• When you hook one fish, keep on trolling for a few metres for so. Snapper are schooling fish and you’ll often get double hook-ups
  • If you’re marking fish and they won’t eat, try changing lure colour. The fish will often have a distinct colour preference, depending on the day, water conditions and bait supply.
  • If lures aren’t working, try downrigging a livie (yakkas, slimies or even small squid are all effective baits) through and around the snapper and bait schools.

Hard Choices

There’s an endless varieties of lures available these days so where do you start with snapper trolling lures? My experience so far indicates that no matter what lure you prefer you need to understand how it swims and especially how deep it dives. In most cases, you’ll need it to get it within 3-10 feet off the bottom.

As already mentioned, the Rapala X-Rap Magnum 10 is my No.1 choice on the downrigger. This is followed by the Rapala Barra Magnum, Tilsan Barra and the Halco Laser Pro 120 in the 3m model. For flat line trolling, the Rapala Taildancer 11 is hard to beat as it dives 25-30 feet off the rod tip. Other great choices for flat line trolling include the aforementioned Dr Evil, Stumpjumpers and the Halco Crazy Deep RMG Scorpion.

When it comes to colours, I really like good baitfish patterns such as a silver blue style; however, a real standout over the past season has been a colour called Gold Scad which Rapala has as an Australian custom colour. As the name suggests, it looks like a scad or yakka. Take it from me, it  brains the reds.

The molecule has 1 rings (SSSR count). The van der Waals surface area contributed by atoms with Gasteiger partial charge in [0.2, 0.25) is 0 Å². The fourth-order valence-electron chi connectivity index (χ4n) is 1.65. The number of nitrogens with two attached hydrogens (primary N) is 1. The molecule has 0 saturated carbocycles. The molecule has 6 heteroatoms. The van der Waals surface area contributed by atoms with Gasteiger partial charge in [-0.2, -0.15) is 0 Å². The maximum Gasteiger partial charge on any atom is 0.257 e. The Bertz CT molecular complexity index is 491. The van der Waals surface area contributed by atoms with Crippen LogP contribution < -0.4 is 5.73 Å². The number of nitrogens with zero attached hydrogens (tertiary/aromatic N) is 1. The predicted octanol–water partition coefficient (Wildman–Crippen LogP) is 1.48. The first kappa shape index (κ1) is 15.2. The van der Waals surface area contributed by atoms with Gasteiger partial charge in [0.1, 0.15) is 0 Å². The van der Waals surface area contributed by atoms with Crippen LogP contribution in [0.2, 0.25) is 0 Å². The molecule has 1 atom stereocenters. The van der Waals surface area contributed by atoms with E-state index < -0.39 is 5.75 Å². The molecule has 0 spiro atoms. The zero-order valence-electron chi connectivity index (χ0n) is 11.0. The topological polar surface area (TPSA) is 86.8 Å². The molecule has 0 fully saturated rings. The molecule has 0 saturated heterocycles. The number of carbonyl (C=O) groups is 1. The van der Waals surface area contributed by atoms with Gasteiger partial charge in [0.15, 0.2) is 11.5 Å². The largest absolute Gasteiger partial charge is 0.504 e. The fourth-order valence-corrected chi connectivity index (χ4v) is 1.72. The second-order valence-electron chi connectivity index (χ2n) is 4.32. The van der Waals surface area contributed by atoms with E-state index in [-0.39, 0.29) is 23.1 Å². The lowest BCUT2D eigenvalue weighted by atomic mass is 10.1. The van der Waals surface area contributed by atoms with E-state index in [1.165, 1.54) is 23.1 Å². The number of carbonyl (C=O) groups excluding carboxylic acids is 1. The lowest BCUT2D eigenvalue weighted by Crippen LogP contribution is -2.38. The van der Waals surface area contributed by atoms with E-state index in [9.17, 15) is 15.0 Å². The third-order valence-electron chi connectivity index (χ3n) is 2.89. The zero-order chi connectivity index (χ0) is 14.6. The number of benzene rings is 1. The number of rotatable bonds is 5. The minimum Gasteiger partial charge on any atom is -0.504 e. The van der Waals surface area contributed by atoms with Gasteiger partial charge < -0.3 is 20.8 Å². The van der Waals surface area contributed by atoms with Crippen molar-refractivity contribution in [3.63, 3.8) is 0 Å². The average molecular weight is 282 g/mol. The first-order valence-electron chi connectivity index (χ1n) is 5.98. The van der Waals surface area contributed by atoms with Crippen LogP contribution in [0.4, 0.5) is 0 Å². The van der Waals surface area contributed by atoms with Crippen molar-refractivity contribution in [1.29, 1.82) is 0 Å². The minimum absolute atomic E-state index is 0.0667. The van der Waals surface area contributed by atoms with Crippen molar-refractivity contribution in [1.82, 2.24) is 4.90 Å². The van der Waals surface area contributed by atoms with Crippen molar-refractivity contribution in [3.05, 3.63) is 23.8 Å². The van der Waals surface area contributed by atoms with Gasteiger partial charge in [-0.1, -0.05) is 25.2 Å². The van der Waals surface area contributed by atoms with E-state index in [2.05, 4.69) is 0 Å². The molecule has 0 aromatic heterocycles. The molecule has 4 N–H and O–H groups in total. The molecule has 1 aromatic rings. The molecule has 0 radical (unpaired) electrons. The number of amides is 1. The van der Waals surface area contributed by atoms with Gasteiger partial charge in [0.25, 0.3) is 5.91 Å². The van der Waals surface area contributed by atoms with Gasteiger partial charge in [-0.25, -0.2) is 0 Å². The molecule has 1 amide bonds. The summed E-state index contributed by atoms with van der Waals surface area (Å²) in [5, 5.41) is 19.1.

Another notable colour – and one which I find a bit surprising – is the “Perch” pattern. Although more common in freshwater use, this colour has the runs on the board with big snapper, especially for kayak anglers fishing in slightly shallower water.

Asides from the natural patterns, I’ve also been enjoying increasing success on crazy bright lures with Rapala’s Hot Head (bright orange) and Dorado (bright green) catching more than their fair share, especially on sunny days. Which when you think about it, these “out there” colours make perfect sense as some of the most popular snapper colours in the Gulp soft bait range are Nuclear Chicken, Pink Shine and Tandoori Chicken.

Another all time favourite that catches plenty of snapper is the good old Red Head. This is often the colour I put on when I can’t decide what to put on!
Finally, make sure that your lures are fitted with good quality chemically sharpened hooks. Either trebles or single hooks are fine, although singles are easier to extract from a fish. Snapper tend to eat the lure at the back end, with nearly all fish caught having the rear hook or hooks in their mouth rather than the belly hook. And when a big red eats a lure, it does just that with the hooks and lure usually way down deep in the gob. Good quality single hooks definitely make quick and effective release of big fish much easier.

Gear of Choice

When it comes to gear, what you use really depends where you’re fishing. My home waters of Port Phillip Bay are a bit of a dream with a very slow tapering bottom combined with little to no structure, except around the edges. This means you can fish with light tackle, as fish are unlikely to be able to reef you. My personal choice when fishing the bay is a 3-6kg spin or baitcast outfit loaded with 8-15lb braid and a suitable leader, generally 15lb fluorocarbon. Many snapper locations in NSW and Queensland will see anglers need to use much heavier gear to stop the fish cutting the line on the reefy bottom.
I use multicoloured jig braid on my reels. This line allows you to ascertain exactly how far back your lure is, whether it’s trolled off the rod tip or being put behind a downrigger. Personally, I like 6kg Black Magic Rainbow braid.

As for rods, any soft plastic style rod is ideal but I like to try and find ones that are a little softer in the tip so they can be loaded over in the downrigger.

Hopefully this article will inspire you to get out on the water in search of your own big snapper on a trolled lure. It’s a lot of fun and a very successful way to fish so there’s no excuse not to give it a go!

What's your reaction?

Related Posts

Load More Posts Loading...No More Posts.